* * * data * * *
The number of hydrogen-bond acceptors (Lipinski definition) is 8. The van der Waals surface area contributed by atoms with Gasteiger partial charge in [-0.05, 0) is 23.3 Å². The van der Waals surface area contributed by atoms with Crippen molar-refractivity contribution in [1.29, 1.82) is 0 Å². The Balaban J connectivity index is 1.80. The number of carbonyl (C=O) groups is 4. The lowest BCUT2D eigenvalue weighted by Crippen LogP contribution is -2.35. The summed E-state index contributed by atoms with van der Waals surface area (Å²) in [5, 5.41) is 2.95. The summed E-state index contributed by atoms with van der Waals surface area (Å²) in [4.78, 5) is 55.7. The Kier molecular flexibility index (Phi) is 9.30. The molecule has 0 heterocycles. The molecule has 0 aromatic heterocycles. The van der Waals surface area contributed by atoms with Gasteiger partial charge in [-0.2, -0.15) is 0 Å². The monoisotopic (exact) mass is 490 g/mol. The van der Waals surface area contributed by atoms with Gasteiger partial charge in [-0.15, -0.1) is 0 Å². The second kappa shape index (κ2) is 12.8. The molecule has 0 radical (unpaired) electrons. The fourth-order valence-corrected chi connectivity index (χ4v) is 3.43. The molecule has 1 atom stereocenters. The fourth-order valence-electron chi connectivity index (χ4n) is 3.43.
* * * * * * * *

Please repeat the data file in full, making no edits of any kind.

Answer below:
The number of hydrogen-bond acceptors (Lipinski definition) is 8. The van der Waals surface area contributed by atoms with Gasteiger partial charge in [-0.05, 0) is 23.3 Å². The van der Waals surface area contributed by atoms with Crippen molar-refractivity contribution in [1.29, 1.82) is 0 Å². The Balaban J connectivity index is 1.80. The number of carbonyl (C=O) groups is 4. The lowest BCUT2D eigenvalue weighted by Crippen LogP contribution is -2.35. The summed E-state index contributed by atoms with van der Waals surface area (Å²) in [5, 5.41) is 2.95. The summed E-state index contributed by atoms with van der Waals surface area (Å²) in [4.78, 5) is 55.7. The Kier molecular flexibility index (Phi) is 9.30. The molecule has 0 heterocycles. The molecule has 0 aromatic heterocycles. The van der Waals surface area contributed by atoms with Gasteiger partial charge in [-0.2, -0.15) is 0 Å². The monoisotopic (exact) mass is 490 g/mol. The van der Waals surface area contributed by atoms with Gasteiger partial charge in [-0.15, -0.1) is 0 Å². The second kappa shape index (κ2) is 12.8. The molecule has 0 radical (unpaired) electrons. The fourth-order valence-corrected chi connectivity index (χ4v) is 3.43. The molecule has 1 atom stereocenters. The fourth-order valence-electron chi connectivity index (χ4n) is 3.43.